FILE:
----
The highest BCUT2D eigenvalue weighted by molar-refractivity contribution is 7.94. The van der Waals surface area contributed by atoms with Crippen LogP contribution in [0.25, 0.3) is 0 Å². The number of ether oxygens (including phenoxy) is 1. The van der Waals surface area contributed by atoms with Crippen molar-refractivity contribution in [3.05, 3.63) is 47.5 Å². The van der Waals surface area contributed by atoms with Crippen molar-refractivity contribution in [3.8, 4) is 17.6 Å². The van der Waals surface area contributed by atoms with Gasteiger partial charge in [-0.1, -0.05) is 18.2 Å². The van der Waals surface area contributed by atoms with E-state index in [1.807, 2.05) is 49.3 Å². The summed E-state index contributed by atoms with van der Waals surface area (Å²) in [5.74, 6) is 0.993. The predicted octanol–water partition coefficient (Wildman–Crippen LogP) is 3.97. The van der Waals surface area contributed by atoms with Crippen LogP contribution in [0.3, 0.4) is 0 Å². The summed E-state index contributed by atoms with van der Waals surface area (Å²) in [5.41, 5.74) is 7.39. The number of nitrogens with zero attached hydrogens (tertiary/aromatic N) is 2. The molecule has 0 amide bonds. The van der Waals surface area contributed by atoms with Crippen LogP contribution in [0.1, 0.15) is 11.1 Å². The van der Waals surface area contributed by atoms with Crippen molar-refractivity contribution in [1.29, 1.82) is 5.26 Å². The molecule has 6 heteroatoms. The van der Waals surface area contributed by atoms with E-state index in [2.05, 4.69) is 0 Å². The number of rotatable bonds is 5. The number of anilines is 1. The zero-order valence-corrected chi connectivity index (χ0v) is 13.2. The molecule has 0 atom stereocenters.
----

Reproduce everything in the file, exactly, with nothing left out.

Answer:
The highest BCUT2D eigenvalue weighted by molar-refractivity contribution is 7.94. The van der Waals surface area contributed by atoms with Crippen LogP contribution in [0.25, 0.3) is 0 Å². The number of ether oxygens (including phenoxy) is 1. The van der Waals surface area contributed by atoms with Crippen molar-refractivity contribution in [3.05, 3.63) is 47.5 Å². The van der Waals surface area contributed by atoms with Crippen molar-refractivity contribution in [3.8, 4) is 17.6 Å². The van der Waals surface area contributed by atoms with Gasteiger partial charge in [-0.1, -0.05) is 18.2 Å². The van der Waals surface area contributed by atoms with E-state index in [1.807, 2.05) is 49.3 Å². The summed E-state index contributed by atoms with van der Waals surface area (Å²) in [5.74, 6) is 0.993. The predicted octanol–water partition coefficient (Wildman–Crippen LogP) is 3.97. The van der Waals surface area contributed by atoms with Crippen LogP contribution in [0.3, 0.4) is 0 Å². The summed E-state index contributed by atoms with van der Waals surface area (Å²) in [5.41, 5.74) is 7.39. The number of nitrogens with zero attached hydrogens (tertiary/aromatic N) is 2. The molecule has 0 amide bonds. The van der Waals surface area contributed by atoms with Crippen LogP contribution in [0.1, 0.15) is 11.1 Å². The van der Waals surface area contributed by atoms with Crippen molar-refractivity contribution in [1.29, 1.82) is 5.26 Å². The molecule has 6 heteroatoms. The van der Waals surface area contributed by atoms with E-state index in [2.05, 4.69) is 0 Å². The number of rotatable bonds is 5. The number of anilines is 1. The zero-order valence-corrected chi connectivity index (χ0v) is 13.2. The molecule has 0 atom stereocenters.